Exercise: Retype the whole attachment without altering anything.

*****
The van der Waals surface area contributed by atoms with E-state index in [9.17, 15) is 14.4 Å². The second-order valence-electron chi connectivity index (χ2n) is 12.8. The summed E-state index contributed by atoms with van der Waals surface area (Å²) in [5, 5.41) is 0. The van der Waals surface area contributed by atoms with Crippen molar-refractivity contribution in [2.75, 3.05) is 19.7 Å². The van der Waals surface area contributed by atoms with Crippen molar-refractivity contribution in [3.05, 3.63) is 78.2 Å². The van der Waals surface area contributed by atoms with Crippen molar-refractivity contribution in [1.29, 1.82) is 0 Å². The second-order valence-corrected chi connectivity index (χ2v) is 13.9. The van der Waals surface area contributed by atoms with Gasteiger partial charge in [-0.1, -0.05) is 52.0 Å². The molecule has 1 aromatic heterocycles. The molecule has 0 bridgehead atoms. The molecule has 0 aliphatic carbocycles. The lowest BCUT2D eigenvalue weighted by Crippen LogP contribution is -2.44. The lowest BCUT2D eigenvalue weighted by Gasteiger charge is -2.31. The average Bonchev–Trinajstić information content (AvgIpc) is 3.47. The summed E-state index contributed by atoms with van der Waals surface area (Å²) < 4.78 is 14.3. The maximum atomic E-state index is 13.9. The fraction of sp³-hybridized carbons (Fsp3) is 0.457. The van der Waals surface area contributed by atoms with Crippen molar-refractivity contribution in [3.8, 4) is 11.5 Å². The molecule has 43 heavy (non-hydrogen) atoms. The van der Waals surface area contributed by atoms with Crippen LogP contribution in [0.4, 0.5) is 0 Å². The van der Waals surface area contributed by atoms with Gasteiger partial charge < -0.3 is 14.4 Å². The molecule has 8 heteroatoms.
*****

The van der Waals surface area contributed by atoms with E-state index in [9.17, 15) is 14.4 Å². The second-order valence-electron chi connectivity index (χ2n) is 12.8. The summed E-state index contributed by atoms with van der Waals surface area (Å²) in [5, 5.41) is 0. The van der Waals surface area contributed by atoms with Crippen molar-refractivity contribution in [2.75, 3.05) is 19.7 Å². The van der Waals surface area contributed by atoms with Crippen molar-refractivity contribution in [3.05, 3.63) is 78.2 Å². The van der Waals surface area contributed by atoms with Crippen molar-refractivity contribution in [1.29, 1.82) is 0 Å². The second-order valence-corrected chi connectivity index (χ2v) is 13.9. The van der Waals surface area contributed by atoms with Gasteiger partial charge in [-0.1, -0.05) is 52.0 Å². The molecule has 1 aromatic heterocycles. The molecule has 0 bridgehead atoms. The molecule has 0 aliphatic carbocycles. The lowest BCUT2D eigenvalue weighted by Crippen LogP contribution is -2.44. The lowest BCUT2D eigenvalue weighted by Gasteiger charge is -2.31. The average Bonchev–Trinajstić information content (AvgIpc) is 3.47. The summed E-state index contributed by atoms with van der Waals surface area (Å²) < 4.78 is 14.3. The maximum atomic E-state index is 13.9. The fraction of sp³-hybridized carbons (Fsp3) is 0.457. The van der Waals surface area contributed by atoms with Crippen molar-refractivity contribution in [3.8, 4) is 11.5 Å². The molecule has 43 heavy (non-hydrogen) atoms. The van der Waals surface area contributed by atoms with Crippen LogP contribution in [0.4, 0.5) is 0 Å². The van der Waals surface area contributed by atoms with Gasteiger partial charge < -0.3 is 14.4 Å². The molecule has 8 heteroatoms.